Alexandra Polivanova Alexandra Polivanova
Alexandra Polivanova
Democracy and human rights

"We must not disappear into a black hole"

Russian civil society between repression and hope

Alexandra Polivanova is a board member of the International Memorial network and curates the research projects of Memorial's Moscow center. Founded in 1989, Memorial is one of the largest and oldest civil rights organizations in Russia. IJAB spoke with her about the situation of civil society, the exchange between Russia and Germany, and the importance of coming to terms with history.

20.07.2021 / Christian Herrmann Alexandra, Memorial once had an independent youth organization that, for example, conducted international work camps in Perm 36, a former Gulag camp. What happened to the youth organization?

Alexandra Polivanova: We have a lot of intergenerational projects at Memorial. Young people are particularly strong in the Moscow and Perm regions, and youth organizations existed there in the past. We have since incorporated them into our local groups. The youth organizations wanted to avoid being labeled as "foreign agents". Maybe the young activists still meet, but they no longer have a formal structure. We still have a lot of young people active. Meanwhile, Memorial as a whole is classified as a "foreign agent" by the Russian government. What effect does this law on "foreign agents" have in practice?

Alexandra Polivanova: This law was made against Memorial and other civil right NGOs and we were one of the its first victim. Because we are an international network, it was particularly easy to blame us to be agents of foreign countries. On all our publications we have to state that we are classified as "foreign agents." You as a German journalist may not care, but if I give an interview to a Russian journalist, he has to write that we are "foreign agents". Moreover, it means a lot of administrative work, because we have to submit detailed activity reports to the authorities four times a year. The third effect is that people and organizations are afraid of us. This also affects our cooperation partners. We can no longer do exhibitions or books with them without further ado, because they have to fear disadvantages themselves. Meanwhile, practically all human and civil rights organizations are on the list of foreign agents.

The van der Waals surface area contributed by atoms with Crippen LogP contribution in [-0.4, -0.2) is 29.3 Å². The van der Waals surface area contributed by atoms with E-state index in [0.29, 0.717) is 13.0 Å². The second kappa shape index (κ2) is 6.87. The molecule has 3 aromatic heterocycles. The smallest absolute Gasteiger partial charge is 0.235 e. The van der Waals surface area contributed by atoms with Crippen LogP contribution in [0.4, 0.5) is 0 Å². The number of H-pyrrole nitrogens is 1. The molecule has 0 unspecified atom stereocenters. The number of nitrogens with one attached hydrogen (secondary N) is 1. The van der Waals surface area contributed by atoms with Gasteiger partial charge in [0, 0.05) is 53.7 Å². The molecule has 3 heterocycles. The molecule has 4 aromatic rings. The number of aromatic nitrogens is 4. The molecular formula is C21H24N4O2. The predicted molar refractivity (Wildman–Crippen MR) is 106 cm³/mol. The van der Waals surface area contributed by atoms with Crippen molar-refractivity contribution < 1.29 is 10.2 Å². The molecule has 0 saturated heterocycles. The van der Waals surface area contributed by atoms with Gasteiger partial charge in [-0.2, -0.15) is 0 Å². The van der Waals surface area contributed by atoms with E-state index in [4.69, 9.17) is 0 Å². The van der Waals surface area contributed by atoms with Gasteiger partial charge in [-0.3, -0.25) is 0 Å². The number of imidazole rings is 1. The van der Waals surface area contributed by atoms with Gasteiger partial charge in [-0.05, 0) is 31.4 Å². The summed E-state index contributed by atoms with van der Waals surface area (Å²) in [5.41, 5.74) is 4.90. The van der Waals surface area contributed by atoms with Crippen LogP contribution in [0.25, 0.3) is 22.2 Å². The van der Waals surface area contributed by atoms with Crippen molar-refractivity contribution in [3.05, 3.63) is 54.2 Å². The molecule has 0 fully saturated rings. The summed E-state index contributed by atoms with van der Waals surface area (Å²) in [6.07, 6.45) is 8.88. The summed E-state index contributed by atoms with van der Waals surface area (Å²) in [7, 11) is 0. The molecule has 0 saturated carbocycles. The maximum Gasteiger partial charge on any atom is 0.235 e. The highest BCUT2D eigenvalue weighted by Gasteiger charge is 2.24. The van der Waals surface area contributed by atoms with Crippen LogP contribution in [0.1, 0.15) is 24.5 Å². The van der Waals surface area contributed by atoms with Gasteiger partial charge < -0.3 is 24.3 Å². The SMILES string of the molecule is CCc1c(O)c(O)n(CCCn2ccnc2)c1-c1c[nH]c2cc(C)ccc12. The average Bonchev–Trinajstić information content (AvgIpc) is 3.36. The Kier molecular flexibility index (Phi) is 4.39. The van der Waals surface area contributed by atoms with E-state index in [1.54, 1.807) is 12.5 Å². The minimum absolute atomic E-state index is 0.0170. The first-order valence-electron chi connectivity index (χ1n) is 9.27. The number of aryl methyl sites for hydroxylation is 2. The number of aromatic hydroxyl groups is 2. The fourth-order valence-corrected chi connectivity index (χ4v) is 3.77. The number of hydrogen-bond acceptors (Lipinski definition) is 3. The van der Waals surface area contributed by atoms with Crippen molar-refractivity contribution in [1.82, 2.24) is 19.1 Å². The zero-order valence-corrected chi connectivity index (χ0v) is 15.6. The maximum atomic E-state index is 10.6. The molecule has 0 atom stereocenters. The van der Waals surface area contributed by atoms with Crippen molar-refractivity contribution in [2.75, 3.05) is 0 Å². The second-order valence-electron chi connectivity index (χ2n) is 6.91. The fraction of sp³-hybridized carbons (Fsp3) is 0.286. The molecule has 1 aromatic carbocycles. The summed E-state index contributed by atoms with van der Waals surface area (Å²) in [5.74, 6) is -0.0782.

"Undesirable" organizations On May 26, 2021, the Russian Prosecutor General's Office declared three German NGOs "undesirable organizations," including Deutsch-Russischer Austausch. This is associated with a ban on activities in Russia, and the Russian partner organizations are under threat of punishment if they continue their cooperation. This means that youth and specialist exchanges are now also affected by the repression. Is this a sign that conditions for Russian civil society are getting worse and worse?

Alexandra Polivanova: Some of our international partner organizations have already been declared "undesirable organizations," others not yet. But even they are wondering whether this will soon be the case and what will happen then. Those affected are organizations working internationally in the field of human and civil rights and all those that place values at the heart of their work. In the past, it was at least possible for individuals to find support, for example by doing an internship or voluntary service abroad. Even that is impossible now, at least if it takes place at an "undesirable organization."
Many from the women's, environmental, and civil rights movements are moving into non-formal structures of self-organization. They have no organizations and no money, but they are growing.

Everything is political In Germany, there has been a discussion for years about how political youth exchanges have to be. How political can it be in the exchange with Russia?